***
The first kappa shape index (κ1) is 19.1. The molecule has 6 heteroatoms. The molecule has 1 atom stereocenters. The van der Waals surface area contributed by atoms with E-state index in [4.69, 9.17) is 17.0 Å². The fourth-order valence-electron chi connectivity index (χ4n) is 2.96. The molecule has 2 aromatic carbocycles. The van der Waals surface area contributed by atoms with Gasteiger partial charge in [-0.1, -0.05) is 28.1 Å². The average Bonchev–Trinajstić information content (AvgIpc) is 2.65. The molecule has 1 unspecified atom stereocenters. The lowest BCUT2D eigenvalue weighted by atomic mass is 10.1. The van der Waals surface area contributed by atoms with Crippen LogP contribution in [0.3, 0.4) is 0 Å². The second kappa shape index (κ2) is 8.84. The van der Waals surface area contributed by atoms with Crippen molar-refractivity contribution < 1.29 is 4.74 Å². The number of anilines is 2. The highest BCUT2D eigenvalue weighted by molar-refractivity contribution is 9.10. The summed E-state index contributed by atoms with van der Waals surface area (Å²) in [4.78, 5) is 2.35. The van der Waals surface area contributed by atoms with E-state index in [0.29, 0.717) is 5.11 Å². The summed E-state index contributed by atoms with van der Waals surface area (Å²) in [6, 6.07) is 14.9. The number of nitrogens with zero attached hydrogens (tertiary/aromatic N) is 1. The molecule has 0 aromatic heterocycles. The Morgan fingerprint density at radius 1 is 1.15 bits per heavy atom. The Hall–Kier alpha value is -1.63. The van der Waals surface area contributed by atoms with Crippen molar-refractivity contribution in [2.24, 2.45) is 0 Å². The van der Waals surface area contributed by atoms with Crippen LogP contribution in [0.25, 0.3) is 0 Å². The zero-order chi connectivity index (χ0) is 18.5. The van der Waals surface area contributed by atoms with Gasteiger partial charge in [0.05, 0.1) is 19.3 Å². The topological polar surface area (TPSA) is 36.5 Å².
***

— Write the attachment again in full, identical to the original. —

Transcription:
The first kappa shape index (κ1) is 19.1. The molecule has 6 heteroatoms. The molecule has 1 atom stereocenters. The van der Waals surface area contributed by atoms with E-state index in [4.69, 9.17) is 17.0 Å². The fourth-order valence-electron chi connectivity index (χ4n) is 2.96. The molecule has 2 aromatic carbocycles. The van der Waals surface area contributed by atoms with Gasteiger partial charge in [-0.1, -0.05) is 28.1 Å². The average Bonchev–Trinajstić information content (AvgIpc) is 2.65. The molecule has 1 unspecified atom stereocenters. The lowest BCUT2D eigenvalue weighted by atomic mass is 10.1. The van der Waals surface area contributed by atoms with Crippen LogP contribution in [0.3, 0.4) is 0 Å². The second kappa shape index (κ2) is 8.84. The van der Waals surface area contributed by atoms with Crippen molar-refractivity contribution < 1.29 is 4.74 Å². The number of anilines is 2. The highest BCUT2D eigenvalue weighted by molar-refractivity contribution is 9.10. The summed E-state index contributed by atoms with van der Waals surface area (Å²) in [4.78, 5) is 2.35. The van der Waals surface area contributed by atoms with E-state index in [0.29, 0.717) is 5.11 Å². The summed E-state index contributed by atoms with van der Waals surface area (Å²) in [6, 6.07) is 14.9. The number of nitrogens with zero attached hydrogens (tertiary/aromatic N) is 1. The molecule has 0 aromatic heterocycles. The Morgan fingerprint density at radius 1 is 1.15 bits per heavy atom. The Hall–Kier alpha value is -1.63. The van der Waals surface area contributed by atoms with Crippen molar-refractivity contribution in [2.24, 2.45) is 0 Å². The van der Waals surface area contributed by atoms with Crippen LogP contribution in [0.25, 0.3) is 0 Å². The zero-order chi connectivity index (χ0) is 18.5. The van der Waals surface area contributed by atoms with Gasteiger partial charge in [0.05, 0.1) is 19.3 Å². The topological polar surface area (TPSA) is 36.5 Å².